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Database helper class and DAO methods on an Application- or on an Activity instance?

 
Johan Pelgrim
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Hi Satya / Dave,

When working with databases which do you prefer and why? Defining an SQLiteOpenHelper instance and DAO methods on an Application instance, or on a (the main) activity? Both provide a context, but apparently the application context is created before- and outlives any activity context. Some consider working with an Application context as working with 'global variables' and thus bad practice. But is it such a bad thing in your opinion? (not in mine by the way )

Cheers,

Johan
 
Dave MacLean
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One thing to consider is how much sharing of the database access you want. Have you considered wrapping the database with a content provider? (Chapter 4 in Pro Android 3 by the way ;-) This then abstracts the database so your activities can work with a content provider rather than you worrying about whether or not to use the application or the activity.

If I can genericize your question, if you have objects that should exist through an activity destroy/create cycle, as happens when there's a configuration change of the device, where's the best place to anchor them? The advice from the Android team is to not extend the Application class, although it is doable. Their advice, and I agree with it, is to define a singleton class when needed. You'd be able to reference the singleton anytime you need it, you wouldn't need to extend the Application class (with the requisite modifications to the AndroidManifest.xml file), and your activities can live and die without affect. In Pro Android 2 I showed how to extend the Application class to share an HttpClient with my activities. In Pro Android 3, I switched to a singleton for my HttpClient. The code is cleaner, and it just feels right.

- dave
 
Bill Mote
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Dave MacLean wrote:The advice from the Android team is to not extend the Application class, although it is doable. Their advice, and I agree with it, is to define a singleton class when needed.


Would you mind sighting that reference? I would love to read more about that.

Bill Mote
 
Dave MacLean
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The discussion with Dianne Hackborn was on the android-developers group, but here's an archive of that discussion with her post indicating a preference for singletons. In fact, she states that she wishes the Application class was never introduced.

http://www.mail-archive.com/android-developers@googlegroups.com/msg124493.html

At the same time, I've seen plenty of posts from developers who say there's nothing wrong with extending Application. At this time, I think you could extend Application and not get into too much trouble. The problem is that Android is still evolving and somewhere down the road, the semantics of Application could change and affect all those who took that path.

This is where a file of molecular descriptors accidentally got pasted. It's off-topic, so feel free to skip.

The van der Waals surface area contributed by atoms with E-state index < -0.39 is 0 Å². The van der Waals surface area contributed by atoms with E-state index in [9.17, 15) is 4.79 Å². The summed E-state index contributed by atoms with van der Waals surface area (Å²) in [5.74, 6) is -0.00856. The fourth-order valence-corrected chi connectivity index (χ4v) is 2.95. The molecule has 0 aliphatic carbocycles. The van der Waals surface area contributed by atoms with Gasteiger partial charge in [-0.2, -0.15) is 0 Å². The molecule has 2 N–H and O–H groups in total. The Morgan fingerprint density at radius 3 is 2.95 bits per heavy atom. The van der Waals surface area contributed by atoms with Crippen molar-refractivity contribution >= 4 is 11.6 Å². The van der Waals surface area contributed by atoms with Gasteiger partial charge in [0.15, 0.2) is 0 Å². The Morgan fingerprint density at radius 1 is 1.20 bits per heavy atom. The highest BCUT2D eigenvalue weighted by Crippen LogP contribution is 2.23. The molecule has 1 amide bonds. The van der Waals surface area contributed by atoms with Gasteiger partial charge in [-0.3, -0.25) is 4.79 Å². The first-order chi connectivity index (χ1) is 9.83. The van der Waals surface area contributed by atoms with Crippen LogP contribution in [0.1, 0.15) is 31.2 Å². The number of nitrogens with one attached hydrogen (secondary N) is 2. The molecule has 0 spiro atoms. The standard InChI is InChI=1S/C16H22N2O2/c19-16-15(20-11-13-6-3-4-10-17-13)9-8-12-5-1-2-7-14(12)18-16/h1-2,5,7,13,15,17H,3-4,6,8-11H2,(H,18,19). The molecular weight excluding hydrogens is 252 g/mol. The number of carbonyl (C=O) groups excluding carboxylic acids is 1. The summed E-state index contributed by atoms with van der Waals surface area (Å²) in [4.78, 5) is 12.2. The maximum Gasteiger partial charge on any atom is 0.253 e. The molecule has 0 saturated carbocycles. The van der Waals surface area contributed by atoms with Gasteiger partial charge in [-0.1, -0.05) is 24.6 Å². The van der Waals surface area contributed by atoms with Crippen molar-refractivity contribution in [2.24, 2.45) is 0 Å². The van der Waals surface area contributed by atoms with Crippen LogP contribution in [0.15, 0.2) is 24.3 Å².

- dave
 
Satya Komatineni
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This is certainly a thought provoking question.

An application is a nice abstraction to have. I hope they keep it.

I like the idea that from anywhere in my code irrespective of its place I can ask for an application object and I get the same single application object. then i can discover where the app is installed, where are the log files, how I can read configuration etc.

However the right way to use an application is to use it as a conduit to get access to various services including the discovery of single instance objects (not necessarily implemented using singletons).

Again this is theory.

Until now in Android the application object if fairly simple. Given that if one needs to use its context then one can call the

Context.getApplicationContext()

static method from anywhere in the code.

If you were to use the inheritance approach the application interface will get crowded with many many methods which could have been broken down into their own abstractions.

I wish Android has a unified factory/configuration service that would have completely eliminated the need for singletons. For example the framework I developed and regularly use for web work called AspireWeb has this abstraction (much like spring) and I found it extremely useful. In that world any application instance will have the following methods

IApplication
{
IFactory getFactoryService();
ILog getLoggingService();
IConfig getConfigurationService()
}

Then each application be it desktop or web will implement its own idea of what these services are. Once you get hold of an application object it is guaranteed to have these services. Out of these the IFactory works much like Spring.

Anyways coming back to your question

Implmenting the DAOs as singletons will give you better scoping because you can use multiple singletons and not corrupt the application name space.

I will still say find a way to implement or borrow a "spring" like abstraction to eliminate singletons but still get the same affect.

No. I haven't done this on Android.

I am hoping I will get time in about 10 years to port the AspireWeb framework to Android.

 
Johan Pelgrim
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Thanks again guys, for some great feedback!
 
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